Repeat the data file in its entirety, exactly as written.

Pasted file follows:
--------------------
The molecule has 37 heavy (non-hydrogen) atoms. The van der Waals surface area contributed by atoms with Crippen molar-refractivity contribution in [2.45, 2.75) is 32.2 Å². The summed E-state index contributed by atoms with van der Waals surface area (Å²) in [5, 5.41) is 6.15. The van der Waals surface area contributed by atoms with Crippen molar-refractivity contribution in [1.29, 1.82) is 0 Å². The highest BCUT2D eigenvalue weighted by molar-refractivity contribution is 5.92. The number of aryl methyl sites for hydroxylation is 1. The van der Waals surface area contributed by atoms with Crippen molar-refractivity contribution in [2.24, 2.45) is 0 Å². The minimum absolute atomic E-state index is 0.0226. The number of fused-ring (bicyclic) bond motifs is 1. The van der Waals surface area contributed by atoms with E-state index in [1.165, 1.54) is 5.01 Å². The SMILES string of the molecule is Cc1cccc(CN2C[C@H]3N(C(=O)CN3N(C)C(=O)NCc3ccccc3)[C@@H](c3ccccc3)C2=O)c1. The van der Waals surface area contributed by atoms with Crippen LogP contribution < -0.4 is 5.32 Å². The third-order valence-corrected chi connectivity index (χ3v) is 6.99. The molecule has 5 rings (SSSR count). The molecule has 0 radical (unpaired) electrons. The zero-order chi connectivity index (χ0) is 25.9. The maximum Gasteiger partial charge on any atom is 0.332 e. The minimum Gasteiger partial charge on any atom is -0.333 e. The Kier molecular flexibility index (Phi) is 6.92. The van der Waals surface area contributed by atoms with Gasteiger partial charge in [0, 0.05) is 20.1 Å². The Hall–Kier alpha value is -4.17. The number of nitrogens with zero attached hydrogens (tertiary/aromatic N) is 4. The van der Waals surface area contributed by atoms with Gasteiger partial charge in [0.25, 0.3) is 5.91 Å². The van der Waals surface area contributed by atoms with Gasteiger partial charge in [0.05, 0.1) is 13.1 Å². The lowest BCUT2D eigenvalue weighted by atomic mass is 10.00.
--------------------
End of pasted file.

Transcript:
The molecule has 37 heavy (non-hydrogen) atoms. The van der Waals surface area contributed by atoms with Crippen molar-refractivity contribution in [2.45, 2.75) is 32.2 Å². The summed E-state index contributed by atoms with van der Waals surface area (Å²) in [5, 5.41) is 6.15. The van der Waals surface area contributed by atoms with Crippen molar-refractivity contribution in [1.29, 1.82) is 0 Å². The highest BCUT2D eigenvalue weighted by molar-refractivity contribution is 5.92. The number of aryl methyl sites for hydroxylation is 1. The van der Waals surface area contributed by atoms with Crippen molar-refractivity contribution in [2.24, 2.45) is 0 Å². The minimum absolute atomic E-state index is 0.0226. The number of fused-ring (bicyclic) bond motifs is 1. The van der Waals surface area contributed by atoms with E-state index in [1.165, 1.54) is 5.01 Å². The SMILES string of the molecule is Cc1cccc(CN2C[C@H]3N(C(=O)CN3N(C)C(=O)NCc3ccccc3)[C@@H](c3ccccc3)C2=O)c1. The van der Waals surface area contributed by atoms with Crippen LogP contribution < -0.4 is 5.32 Å². The third-order valence-corrected chi connectivity index (χ3v) is 6.99. The molecule has 5 rings (SSSR count). The molecule has 0 radical (unpaired) electrons. The zero-order chi connectivity index (χ0) is 25.9. The maximum Gasteiger partial charge on any atom is 0.332 e. The minimum Gasteiger partial charge on any atom is -0.333 e. The Kier molecular flexibility index (Phi) is 6.92. The van der Waals surface area contributed by atoms with Gasteiger partial charge in [0, 0.05) is 20.1 Å². The Hall–Kier alpha value is -4.17. The number of nitrogens with zero attached hydrogens (tertiary/aromatic N) is 4. The van der Waals surface area contributed by atoms with Gasteiger partial charge in [0.25, 0.3) is 5.91 Å². The van der Waals surface area contributed by atoms with Gasteiger partial charge in [0.05, 0.1) is 13.1 Å². The lowest BCUT2D eigenvalue weighted by atomic mass is 10.00.